Monday, August 03, 2009

Brazil's Anti-Poverty Stipend Up

In an attempt to help families meet the increases in Brazilian food prices, lessen the effects of the economic crisis, and increase consumer spending--the Brazilian government increases their anti-poverty stipend. Reported in Bloomberg, by Iuri Dantas and Andre Soliani.

Brazilian President Luiz Inacio Lula da Silva raised the benefit in the country’s flagship anti- poverty program by 9.7 percent seeking to ease the impact of the economic crisis on the poorest citizens.

The minimum monthly amount paid by the so-called “Bolsa Familia” will be raised to 68 reais ($36.5) in September from 62 reais now, a decree published in the government’s gazette said.

Faster economic growth coupled with Lula’s social programs helped lift 16.5 million Brazilians out of poverty between 2003 and 2007, according to the government’s Institute of Applied Economic Research.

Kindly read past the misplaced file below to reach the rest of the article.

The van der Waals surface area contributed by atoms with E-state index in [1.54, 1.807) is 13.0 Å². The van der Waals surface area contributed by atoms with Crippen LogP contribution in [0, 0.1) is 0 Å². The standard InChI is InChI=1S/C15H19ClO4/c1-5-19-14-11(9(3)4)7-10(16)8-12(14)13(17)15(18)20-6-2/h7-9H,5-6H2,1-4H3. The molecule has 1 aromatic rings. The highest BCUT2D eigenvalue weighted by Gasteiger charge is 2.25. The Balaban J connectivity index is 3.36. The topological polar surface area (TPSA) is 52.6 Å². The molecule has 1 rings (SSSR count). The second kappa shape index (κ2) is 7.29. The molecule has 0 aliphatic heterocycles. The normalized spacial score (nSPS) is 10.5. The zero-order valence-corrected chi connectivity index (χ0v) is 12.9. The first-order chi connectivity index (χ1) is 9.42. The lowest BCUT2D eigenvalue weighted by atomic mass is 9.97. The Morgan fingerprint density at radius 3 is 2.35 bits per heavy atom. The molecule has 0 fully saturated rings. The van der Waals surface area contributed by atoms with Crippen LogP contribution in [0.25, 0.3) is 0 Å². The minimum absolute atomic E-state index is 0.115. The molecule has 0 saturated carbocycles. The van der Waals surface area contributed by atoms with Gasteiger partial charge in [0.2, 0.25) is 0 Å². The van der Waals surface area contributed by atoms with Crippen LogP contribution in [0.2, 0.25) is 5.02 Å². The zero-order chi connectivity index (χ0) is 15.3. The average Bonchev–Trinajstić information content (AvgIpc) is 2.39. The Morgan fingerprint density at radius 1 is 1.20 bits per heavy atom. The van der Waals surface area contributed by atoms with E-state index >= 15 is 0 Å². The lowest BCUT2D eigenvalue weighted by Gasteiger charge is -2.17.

“The increase has a double effect: it helps protect the poor from the global crisis and stimulate the economy by increasing consumption,” Neri said.

The anti-poverty program, which was created in October 2003, provides cash payments to 11.4 million families, according to the Social Development Ministry.

The total budget for the “Bolsa Familia” this year will be increased to about 12 billion reais, from an original forecast of 11.4 billion reais, the ministry said today. The program is expected to benefit a total of 12.9 million families by the beginning of next year.

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